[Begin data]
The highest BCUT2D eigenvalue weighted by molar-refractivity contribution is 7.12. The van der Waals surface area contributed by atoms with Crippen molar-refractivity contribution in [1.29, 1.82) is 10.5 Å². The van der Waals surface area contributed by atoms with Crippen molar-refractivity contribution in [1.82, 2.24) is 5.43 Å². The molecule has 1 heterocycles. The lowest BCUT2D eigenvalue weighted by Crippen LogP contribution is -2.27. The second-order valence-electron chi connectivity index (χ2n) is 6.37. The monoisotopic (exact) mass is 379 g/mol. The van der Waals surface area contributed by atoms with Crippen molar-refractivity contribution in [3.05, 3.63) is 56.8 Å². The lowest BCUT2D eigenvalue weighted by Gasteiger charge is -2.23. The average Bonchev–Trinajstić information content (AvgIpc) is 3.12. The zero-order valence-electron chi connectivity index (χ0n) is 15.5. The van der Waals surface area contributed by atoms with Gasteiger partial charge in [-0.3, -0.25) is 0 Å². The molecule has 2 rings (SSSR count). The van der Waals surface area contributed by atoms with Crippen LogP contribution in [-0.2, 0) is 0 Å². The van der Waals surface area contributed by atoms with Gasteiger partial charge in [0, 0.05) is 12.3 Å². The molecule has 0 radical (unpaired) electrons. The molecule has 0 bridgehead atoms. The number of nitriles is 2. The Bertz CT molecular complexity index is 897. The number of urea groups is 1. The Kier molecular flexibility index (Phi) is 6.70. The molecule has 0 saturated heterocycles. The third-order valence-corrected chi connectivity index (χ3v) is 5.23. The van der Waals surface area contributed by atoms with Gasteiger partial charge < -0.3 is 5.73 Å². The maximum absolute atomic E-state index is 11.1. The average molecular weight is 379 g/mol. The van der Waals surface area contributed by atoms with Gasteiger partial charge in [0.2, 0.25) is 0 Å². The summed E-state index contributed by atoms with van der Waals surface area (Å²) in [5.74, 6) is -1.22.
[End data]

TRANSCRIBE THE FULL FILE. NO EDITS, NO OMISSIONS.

The highest BCUT2D eigenvalue weighted by molar-refractivity contribution is 7.12. The van der Waals surface area contributed by atoms with Crippen molar-refractivity contribution in [1.29, 1.82) is 10.5 Å². The van der Waals surface area contributed by atoms with Crippen molar-refractivity contribution in [1.82, 2.24) is 5.43 Å². The molecule has 1 heterocycles. The lowest BCUT2D eigenvalue weighted by Crippen LogP contribution is -2.27. The second-order valence-electron chi connectivity index (χ2n) is 6.37. The monoisotopic (exact) mass is 379 g/mol. The van der Waals surface area contributed by atoms with Crippen molar-refractivity contribution in [3.05, 3.63) is 56.8 Å². The lowest BCUT2D eigenvalue weighted by Gasteiger charge is -2.23. The average Bonchev–Trinajstić information content (AvgIpc) is 3.12. The zero-order valence-electron chi connectivity index (χ0n) is 15.5. The van der Waals surface area contributed by atoms with Gasteiger partial charge in [-0.3, -0.25) is 0 Å². The molecule has 2 rings (SSSR count). The van der Waals surface area contributed by atoms with Crippen LogP contribution in [-0.2, 0) is 0 Å². The van der Waals surface area contributed by atoms with Gasteiger partial charge in [0, 0.05) is 12.3 Å². The molecule has 0 radical (unpaired) electrons. The molecule has 0 bridgehead atoms. The number of nitriles is 2. The Bertz CT molecular complexity index is 897. The number of urea groups is 1. The Kier molecular flexibility index (Phi) is 6.70. The molecule has 0 saturated heterocycles. The third-order valence-corrected chi connectivity index (χ3v) is 5.23. The van der Waals surface area contributed by atoms with Gasteiger partial charge < -0.3 is 5.73 Å². The maximum absolute atomic E-state index is 11.1. The average molecular weight is 379 g/mol. The van der Waals surface area contributed by atoms with Gasteiger partial charge in [0.2, 0.25) is 0 Å². The summed E-state index contributed by atoms with van der Waals surface area (Å²) in [5.74, 6) is -1.22.